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Adm Policy Ment Health. 2019 Nov 27. doi: 10.1007/s10488-019-00998-z. [Epub ahead of print]

Mental Healthcare Needs in World Trade Center Responders: Results from a Large, Population-Based Health Monitoring Cohort.

Author information

1
Department of Psychiatry, Icahn School of Medicine at Mount Sinai, One Gustave L. Levy Place, Box 1230, New York, NY, 10029, USA.
2
Department of Psychiatry, Icahn School of Medicine at Mount Sinai, One Gustave L. Levy Place, Box 1230, New York, NY, 10029, USA. jonathan.depierro@mssm.edu.
3
Department of Family and Social Medicine, Albert Einstein College of Medicine of Yeshiva University, Bronx, NY, USA.
4
Department of Environmental Medicine and Public Health, Icahn School of Medicine at Mount Sinai, New York, NY, USA.
5
EOHSI Clinical Center, Rutgers University, Piscataway, NJ, USA.
6
Department of Medicine, NYU Langone Medical Center, New York, NY, USA.
7
Department of Occupational Medicine, Epidemiology and Prevention, Northwell Health, New York, NY, USA.
8
Stony Brook WTC Wellness Program, Stony Brook University, Stony Book, NY, USA.
9
U.S. Department of Veterans Affairs National Center for Posttraumatic Stress Disorder, VA Connecticut Healthcare System, West Haven, CT, USA.
10
Department of Psychiatry, Yale University School of Medicine, New Haven, CT, USA.

Abstract

Nearly two decades after the 9/11 attacks on the World Trade Center (WTC), the prevalence of mental disorders remains elevated among traditional (e.g., police) and non-traditional (e.g., construction workers) responders who were involved in the WTC rescue, recovery, and clean-up efforts. To date, however, scarce research has examined factors associated with perceived need for mental health care, which is critical to promoting engagement in mental health treatment in this population. Data were analyzed from 16,170 WTC responders, including 8881 police responders and 7289 non-traditional responders, who completed their first annual health monitoring visit with the WTC Health Program an average of 6.5 years after September 11, 2001. Predisposing, enabling, and need-based factors associated with perceived need for mental health care were examined using multivariable logistic regression analyses. Nearly half (48.7%) of non-traditional responders and a fifth (20.6%) of police responders reported a need for mental health care. The most common perceived needs were for psychotropic medication, individual psychotherapy, and stress management counseling. Predisposing (e.g., female gender) and need-based factors (e.g., WTC-related posttraumatic stress disorder) predicted perceived need for mental health care in both groups. Among non-traditional responders, Hispanic ethnicity and current suicidal ideation were additionally associated with this outcome. Non-traditional WTC responders are substantially more likely than police WTC responders to perceive a need for mental health treatment. Characterization of factors associated with perceived need for treatment can help inform population-based outreach and monitoring efforts designed to promote engagement in mental health treatment in WTC responders.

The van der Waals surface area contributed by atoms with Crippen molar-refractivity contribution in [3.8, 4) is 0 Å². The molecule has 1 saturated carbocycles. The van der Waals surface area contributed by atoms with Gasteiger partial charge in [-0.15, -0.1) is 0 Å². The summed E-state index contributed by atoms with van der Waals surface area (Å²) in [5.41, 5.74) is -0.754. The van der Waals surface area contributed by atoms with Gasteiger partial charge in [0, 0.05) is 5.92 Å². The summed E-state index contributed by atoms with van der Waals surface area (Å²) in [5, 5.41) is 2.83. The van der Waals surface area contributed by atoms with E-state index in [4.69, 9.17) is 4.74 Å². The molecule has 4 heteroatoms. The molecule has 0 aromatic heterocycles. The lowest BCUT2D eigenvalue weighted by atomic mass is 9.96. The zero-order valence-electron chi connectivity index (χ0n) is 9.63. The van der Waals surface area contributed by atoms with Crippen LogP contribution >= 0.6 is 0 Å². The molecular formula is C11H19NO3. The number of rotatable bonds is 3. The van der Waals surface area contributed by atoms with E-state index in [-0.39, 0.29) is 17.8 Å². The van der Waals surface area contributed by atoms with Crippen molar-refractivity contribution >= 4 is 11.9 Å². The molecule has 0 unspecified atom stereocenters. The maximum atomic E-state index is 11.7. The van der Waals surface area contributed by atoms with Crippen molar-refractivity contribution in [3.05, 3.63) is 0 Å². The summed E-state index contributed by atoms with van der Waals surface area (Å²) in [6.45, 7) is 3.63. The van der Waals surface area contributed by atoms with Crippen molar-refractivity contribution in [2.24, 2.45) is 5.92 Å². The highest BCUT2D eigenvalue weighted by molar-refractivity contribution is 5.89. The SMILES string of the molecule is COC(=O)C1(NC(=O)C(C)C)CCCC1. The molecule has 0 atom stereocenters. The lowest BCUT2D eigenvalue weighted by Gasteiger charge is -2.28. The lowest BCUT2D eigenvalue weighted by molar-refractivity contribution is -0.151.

KEYWORDS:

Community services; Mental health service needs; Perceived needs; World Trade Center responders

PMID:
31776767
DOI:
10.1007/s10488-019-00998-z

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